Mimosa scabrella Benth. (Fabaceae) enhances the restoration in coal mining areas in the Atlantic Rainforest.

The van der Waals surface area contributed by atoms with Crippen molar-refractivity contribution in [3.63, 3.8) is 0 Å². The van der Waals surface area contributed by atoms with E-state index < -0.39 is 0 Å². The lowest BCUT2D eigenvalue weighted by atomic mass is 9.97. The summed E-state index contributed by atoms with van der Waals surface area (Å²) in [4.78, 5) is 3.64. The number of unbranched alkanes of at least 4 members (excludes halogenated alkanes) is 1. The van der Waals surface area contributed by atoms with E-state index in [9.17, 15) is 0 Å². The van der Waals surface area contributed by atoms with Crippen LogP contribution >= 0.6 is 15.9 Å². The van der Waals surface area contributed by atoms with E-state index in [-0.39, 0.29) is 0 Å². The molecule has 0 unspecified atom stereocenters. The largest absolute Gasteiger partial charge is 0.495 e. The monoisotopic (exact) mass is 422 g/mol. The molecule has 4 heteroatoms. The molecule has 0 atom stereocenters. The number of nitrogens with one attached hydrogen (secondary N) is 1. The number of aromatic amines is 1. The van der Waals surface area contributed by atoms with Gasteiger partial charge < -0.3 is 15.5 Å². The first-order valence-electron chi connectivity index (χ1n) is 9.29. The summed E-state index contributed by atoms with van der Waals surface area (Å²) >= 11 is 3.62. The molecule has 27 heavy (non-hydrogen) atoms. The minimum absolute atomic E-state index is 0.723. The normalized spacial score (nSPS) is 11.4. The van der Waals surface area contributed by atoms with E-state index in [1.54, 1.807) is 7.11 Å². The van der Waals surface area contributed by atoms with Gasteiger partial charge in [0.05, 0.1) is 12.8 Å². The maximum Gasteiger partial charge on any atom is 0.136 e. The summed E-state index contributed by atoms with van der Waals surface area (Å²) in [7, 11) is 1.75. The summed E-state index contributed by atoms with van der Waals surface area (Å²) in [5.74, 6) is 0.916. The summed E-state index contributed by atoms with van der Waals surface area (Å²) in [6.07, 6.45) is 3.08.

A Pilot Reclamation Project (PRP) was developed in 1982 by the Environmental Protection Agency of the State of Santa Catarina-Brazil, with the objective to evaluating the adaptation of woody species to a land degraded by coal mining. After a full topographic reconstitution of the landscape, addition of nutrient load and sowing of herbaceous species, the area was split into 12 plots in which seedlings of 12 tree species were planted: three native trees [Bastardiopsis densiflora (Hook. & Arn.) Hassl., Mimosa scabrella Benth., Schizolobium parahyba (Vell.) Blake] and nine exotic species [Eucalyptus saligna Sm., E. viminalis Labill., E. citriodora Hook., Grevillea hilliana F. Muell., Hovenia dulcis Thunb, Melia azedarach L., Pinus elliottii Engelm., P. taeda L., Syzygium cumini (L.) Skeels]. After 22 years, from the beginning of the PRP, the exotic species presented higher percentage of survival than native species; the plots which received either B. densiflora and S. parahyba or were covered only with herbaceous vegetation associated with solely a few shrubs. Conversely, the plots which received seedlings of M. scabrella displayed clear evidence of restoration in progress. The study conducted in plots that have received M. scabrella indicate an improvement of nutrient load (N, K, organic matter) in the substrate, a diversified composition of tree coverage (very similar to the nearby remnants of the Atlantic Rainforest) and other life forms, with prominent establishment of native trees with predominance of zoophilous and zoochorous species. Some characteristics of M. scabrella that could explain its outstanding capacity to enhance the restoration of the Atlantic Rainforest are also discussed along this paper.